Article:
Choosing a Home Desktop

A typical day's work for a digital home PC includes simultaneous downloading, video transcoding, and file streaming. This can bring a typical PC to its virtual knees. You need to buy with performance in mind.

A typical days work for a digital home PC includes simultaneous downloading, video transcoding, and file streaming. This can bring a typical PC to its virtual knees. You need to buy with performance in mind.

It all begins with getting the most up-to-date processor and chipset you can afford. Everything from transcoding to playing back video and audio requires a lot of behind-the-scenes math, and the processor has to do these operations quickly to ensure a smooth experience. A current chipset gets data from the processor to other parts of the system fast.

If you want an Intel-based system, opt for one built on a 915 or 925 chipset, both of which support DDR2 memory and PCI Express. Pair that platform with the fastest 5-series Pentium 4 processor you can get—that is, look for the highest number in the series, such as 560. Unless money is truly no object or 3D gaming is your primary passion, we dont recommend splurging on a Pentium 4 Extreme Edition chip. You wont feel this chips benefits as much in multimedia apps as you would in gaming, so its hard to justify spending several hundred dollars extra on it.

AMD works with multiple chipset vendors, so if you want an Athlon 64–based system, you need to find one with a high-rated Athlon 64 processor, such as a 3700+, and then consider whether the motherboard supports the technologies you are likely to be using. The Athlon 64 gets you the extra future-proofing of 64-bit support. Like Intel with the P4 Extreme Edition, AMD has an extra-pricey chip—the Athlon 64 FX—which makes sense only for hard-core gamers. And finally, Apple offers impressive power in the dual 64-bit CPU setups for all its Power Mac G5 machines.

Get at least 1GB of memory; digital files, particularly video, are large, and your PC will need the virtual workspace. The ability to access memory quickly helps, which is why we recommend DDR2 support. True, its not any faster than DDR today, but DDR2 is expected to approach 800 MHz by years end, and it will be useful to have the upgrade path.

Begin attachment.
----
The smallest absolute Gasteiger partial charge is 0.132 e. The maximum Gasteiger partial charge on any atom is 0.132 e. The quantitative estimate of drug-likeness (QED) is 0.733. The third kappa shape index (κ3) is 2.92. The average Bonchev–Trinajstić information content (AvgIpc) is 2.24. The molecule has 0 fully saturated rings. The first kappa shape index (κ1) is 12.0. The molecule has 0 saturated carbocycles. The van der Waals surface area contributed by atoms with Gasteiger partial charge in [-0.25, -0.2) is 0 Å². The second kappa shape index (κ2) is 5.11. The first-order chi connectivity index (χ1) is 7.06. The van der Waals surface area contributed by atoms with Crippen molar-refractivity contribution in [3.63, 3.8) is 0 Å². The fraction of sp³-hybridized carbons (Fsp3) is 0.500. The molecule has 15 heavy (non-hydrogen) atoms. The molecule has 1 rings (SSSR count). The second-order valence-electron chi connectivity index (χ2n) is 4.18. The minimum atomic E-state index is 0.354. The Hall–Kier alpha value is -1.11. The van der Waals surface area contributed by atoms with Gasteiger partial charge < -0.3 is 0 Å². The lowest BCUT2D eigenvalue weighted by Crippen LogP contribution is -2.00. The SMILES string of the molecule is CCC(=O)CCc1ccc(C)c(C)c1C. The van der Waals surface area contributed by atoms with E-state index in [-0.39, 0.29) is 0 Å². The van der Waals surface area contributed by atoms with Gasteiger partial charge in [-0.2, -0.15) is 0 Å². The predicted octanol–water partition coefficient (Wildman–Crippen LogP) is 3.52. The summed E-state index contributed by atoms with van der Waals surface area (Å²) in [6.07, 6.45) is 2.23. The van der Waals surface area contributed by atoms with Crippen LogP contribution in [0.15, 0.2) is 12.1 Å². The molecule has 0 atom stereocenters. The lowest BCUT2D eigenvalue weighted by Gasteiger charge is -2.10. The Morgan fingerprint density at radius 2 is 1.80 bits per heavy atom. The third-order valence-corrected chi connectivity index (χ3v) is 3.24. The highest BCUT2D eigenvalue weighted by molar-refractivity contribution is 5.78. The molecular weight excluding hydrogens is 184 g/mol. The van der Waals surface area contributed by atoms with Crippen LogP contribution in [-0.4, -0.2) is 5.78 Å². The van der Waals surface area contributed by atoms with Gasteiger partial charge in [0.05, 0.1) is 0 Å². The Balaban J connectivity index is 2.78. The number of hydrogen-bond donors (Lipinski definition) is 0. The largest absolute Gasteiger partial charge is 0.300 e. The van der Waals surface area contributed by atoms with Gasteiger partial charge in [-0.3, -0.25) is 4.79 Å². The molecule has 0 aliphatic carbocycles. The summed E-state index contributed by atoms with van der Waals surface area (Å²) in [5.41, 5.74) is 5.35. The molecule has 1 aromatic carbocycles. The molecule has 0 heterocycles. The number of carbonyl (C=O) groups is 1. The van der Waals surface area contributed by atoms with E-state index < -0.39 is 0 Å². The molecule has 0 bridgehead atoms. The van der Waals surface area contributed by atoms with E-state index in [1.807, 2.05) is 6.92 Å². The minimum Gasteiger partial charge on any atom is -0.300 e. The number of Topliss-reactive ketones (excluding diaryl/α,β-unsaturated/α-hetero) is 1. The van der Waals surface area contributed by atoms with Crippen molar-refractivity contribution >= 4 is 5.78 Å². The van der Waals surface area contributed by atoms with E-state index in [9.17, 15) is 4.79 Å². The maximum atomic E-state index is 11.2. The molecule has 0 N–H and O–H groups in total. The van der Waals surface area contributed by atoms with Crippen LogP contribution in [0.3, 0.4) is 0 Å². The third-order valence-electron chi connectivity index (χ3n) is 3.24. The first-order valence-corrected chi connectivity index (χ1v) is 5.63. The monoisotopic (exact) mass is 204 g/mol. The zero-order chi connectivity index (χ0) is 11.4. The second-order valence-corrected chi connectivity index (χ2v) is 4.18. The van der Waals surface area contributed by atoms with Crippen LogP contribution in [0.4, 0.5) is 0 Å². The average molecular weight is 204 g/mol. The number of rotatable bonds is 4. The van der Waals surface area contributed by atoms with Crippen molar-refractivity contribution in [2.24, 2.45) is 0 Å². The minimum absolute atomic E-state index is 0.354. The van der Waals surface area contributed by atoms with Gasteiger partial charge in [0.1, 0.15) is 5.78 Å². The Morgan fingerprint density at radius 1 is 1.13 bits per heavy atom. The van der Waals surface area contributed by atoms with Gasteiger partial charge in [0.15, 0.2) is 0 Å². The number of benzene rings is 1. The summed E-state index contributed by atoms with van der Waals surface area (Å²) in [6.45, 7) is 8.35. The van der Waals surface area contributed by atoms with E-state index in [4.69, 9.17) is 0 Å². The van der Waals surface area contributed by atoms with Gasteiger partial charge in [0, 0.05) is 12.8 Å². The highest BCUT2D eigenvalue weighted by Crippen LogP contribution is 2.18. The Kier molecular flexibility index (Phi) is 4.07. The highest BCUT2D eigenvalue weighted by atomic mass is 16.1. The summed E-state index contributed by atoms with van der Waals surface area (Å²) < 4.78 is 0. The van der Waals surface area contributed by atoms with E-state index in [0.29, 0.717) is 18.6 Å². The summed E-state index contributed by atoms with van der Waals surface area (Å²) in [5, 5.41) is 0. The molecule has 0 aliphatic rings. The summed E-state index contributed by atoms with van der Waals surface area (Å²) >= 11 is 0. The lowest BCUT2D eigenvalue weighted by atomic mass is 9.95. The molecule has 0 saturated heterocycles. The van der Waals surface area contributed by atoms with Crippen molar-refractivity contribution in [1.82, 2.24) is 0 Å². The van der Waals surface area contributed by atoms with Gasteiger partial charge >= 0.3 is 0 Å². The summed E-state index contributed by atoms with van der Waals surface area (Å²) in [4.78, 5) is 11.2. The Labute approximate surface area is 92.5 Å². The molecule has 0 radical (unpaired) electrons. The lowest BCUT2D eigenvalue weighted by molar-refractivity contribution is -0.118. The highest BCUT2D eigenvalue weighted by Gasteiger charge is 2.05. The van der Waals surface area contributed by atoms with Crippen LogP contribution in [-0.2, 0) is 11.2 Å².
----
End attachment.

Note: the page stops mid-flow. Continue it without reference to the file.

Youll want a capacious and fast hard drive: ideally at least 200GB of storage in a Serial ATA (SATA) drive. Most high-end systems have a SATA RAID controller, making it possible to connect two identical drives and stripe data on them with a RAID 0 configuration. This doesnt just give you double the storage; your system will see the two drives as one logical drive, and it can access data on them roughly twice as fast as it would from just one drive.

Despite the proliferation of integrated graphics on both AMD- and Intel-based systems, youll want a discrete graphics card. Not only will it offload tasks from the CPU and improve performance, but a discrete card may also put out a "hotter" output signal thats less prone to motherboard noise. If you expect to play a lot of compressed video, consider the best ATI Radeon card you can afford. DivX is optimized for Radeon cards, and they seem to do the best job at smoothing out pixelation in DivX files.

Your graphics card should have digital and analog (VGA) connectors, and you should also shop for a CRT or LCD monitor with digital connectors if possible. This is most important with LCDs: All PC video signals are digital, and LCD panels are digital. If you can avoid having to convert the signal to analog at the graphics card and then back to digital at the LCD, you will get a much better image.

Connectors aside, most CRTs beat most LCDs for watching video, but you can get an LCD with an impressive 16-millisecond pixel response time. On top of that, LCDs add a stylish, futuristic touch to your home. If youll mostly be burning content for standalone players or streaming to TVs, you can keep the monitor to 17 inches or so to save money.


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